Read anything by John Rawls—sorry, Whitlock, the political philosopher and not the jerky cop from The Wire—and one of two things will probably happen. His crystallized intelligence will either throw up an impenetrable barrier between his ideas and your ability to get to his next sentence, or that intelligence will pull you on, through one of the great journeys in political thought. He’s not easy, in other words, but he’s great, and his seminal work painstakingly and brilliantly details how to organize society as fairly as possible. So, the answer to life, the universe, and everything, give or take, while ordinary folk like you and me face decision paralysis over which RSS client to use. It is important to understand that John Rawls was much smarter than us. It is impossible to read what he wrote and not understand that.
On most Saturdays, the shy, private Rawls would spend hours typing letters recalling past events in astounding detail. One such letter, republished by Boston Review, recalled a conversation he had some twenty years earlier—you probably had conversations with sentient beings today who have lived shorter than that—about why baseball is the best sport. In the letter, Rawls credits his interlocutor, Harry Kalven, for coming up with six reasons why baseball is “the best of all games.” Rawls had a penchant for ascribing his own brilliance to the minds of others, either out of intellectual generosity or a clever ruse to deflect criticism. Considering that he experienced plenty of criticism nonetheless, it was either an ineffective attempt at the latter or successful version of the former.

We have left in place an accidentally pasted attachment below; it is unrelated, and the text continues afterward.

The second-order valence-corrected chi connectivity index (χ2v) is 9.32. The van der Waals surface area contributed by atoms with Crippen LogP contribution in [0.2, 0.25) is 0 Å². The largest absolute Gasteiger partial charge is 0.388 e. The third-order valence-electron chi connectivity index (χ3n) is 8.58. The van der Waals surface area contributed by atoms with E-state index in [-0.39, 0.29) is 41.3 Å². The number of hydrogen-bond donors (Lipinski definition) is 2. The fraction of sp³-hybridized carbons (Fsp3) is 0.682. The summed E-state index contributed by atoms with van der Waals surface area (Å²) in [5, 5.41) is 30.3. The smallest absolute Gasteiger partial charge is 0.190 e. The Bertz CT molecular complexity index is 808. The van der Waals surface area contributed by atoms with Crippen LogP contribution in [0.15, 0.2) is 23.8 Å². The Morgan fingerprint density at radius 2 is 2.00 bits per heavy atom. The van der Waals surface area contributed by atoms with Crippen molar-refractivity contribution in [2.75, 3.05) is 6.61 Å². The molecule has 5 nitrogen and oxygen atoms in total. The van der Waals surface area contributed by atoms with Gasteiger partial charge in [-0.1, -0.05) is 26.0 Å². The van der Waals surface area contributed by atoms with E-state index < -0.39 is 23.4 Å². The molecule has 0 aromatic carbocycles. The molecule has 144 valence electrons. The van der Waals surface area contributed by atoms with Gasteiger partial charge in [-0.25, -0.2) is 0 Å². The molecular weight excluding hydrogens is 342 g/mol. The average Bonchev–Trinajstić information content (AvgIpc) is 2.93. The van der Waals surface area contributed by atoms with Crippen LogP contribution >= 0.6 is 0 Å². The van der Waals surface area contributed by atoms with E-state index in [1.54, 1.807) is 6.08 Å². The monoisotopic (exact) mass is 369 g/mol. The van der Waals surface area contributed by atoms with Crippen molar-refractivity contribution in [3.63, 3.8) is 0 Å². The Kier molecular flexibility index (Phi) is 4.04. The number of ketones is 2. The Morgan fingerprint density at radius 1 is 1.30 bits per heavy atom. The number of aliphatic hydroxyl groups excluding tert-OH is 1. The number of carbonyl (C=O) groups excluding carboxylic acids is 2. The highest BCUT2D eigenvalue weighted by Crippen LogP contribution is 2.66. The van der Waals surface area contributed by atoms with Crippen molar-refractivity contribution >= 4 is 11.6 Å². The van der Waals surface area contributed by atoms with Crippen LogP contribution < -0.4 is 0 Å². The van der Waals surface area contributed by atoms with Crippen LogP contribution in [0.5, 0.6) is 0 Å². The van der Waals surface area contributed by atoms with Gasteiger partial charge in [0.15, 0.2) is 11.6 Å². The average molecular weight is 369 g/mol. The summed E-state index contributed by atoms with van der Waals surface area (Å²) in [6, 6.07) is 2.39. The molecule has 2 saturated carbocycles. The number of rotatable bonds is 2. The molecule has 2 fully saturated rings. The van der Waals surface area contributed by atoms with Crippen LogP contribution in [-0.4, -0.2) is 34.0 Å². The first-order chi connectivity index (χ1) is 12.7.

You would think, then, for Rawls—given his massive intellect and habit of applying that intellect to much nobler pursuits—that tackling something as trivial as baseball would be a weekend thing requiring very little exertion. There’s just one problem: his vision of the game just does not reflect the typical level of otherworldly intelligence I had come to expect from the American philosophical giant. In fact, it can best be described as inventing the oxymoronic genre of McCarverian eloquence. … Read More
(via The Classical)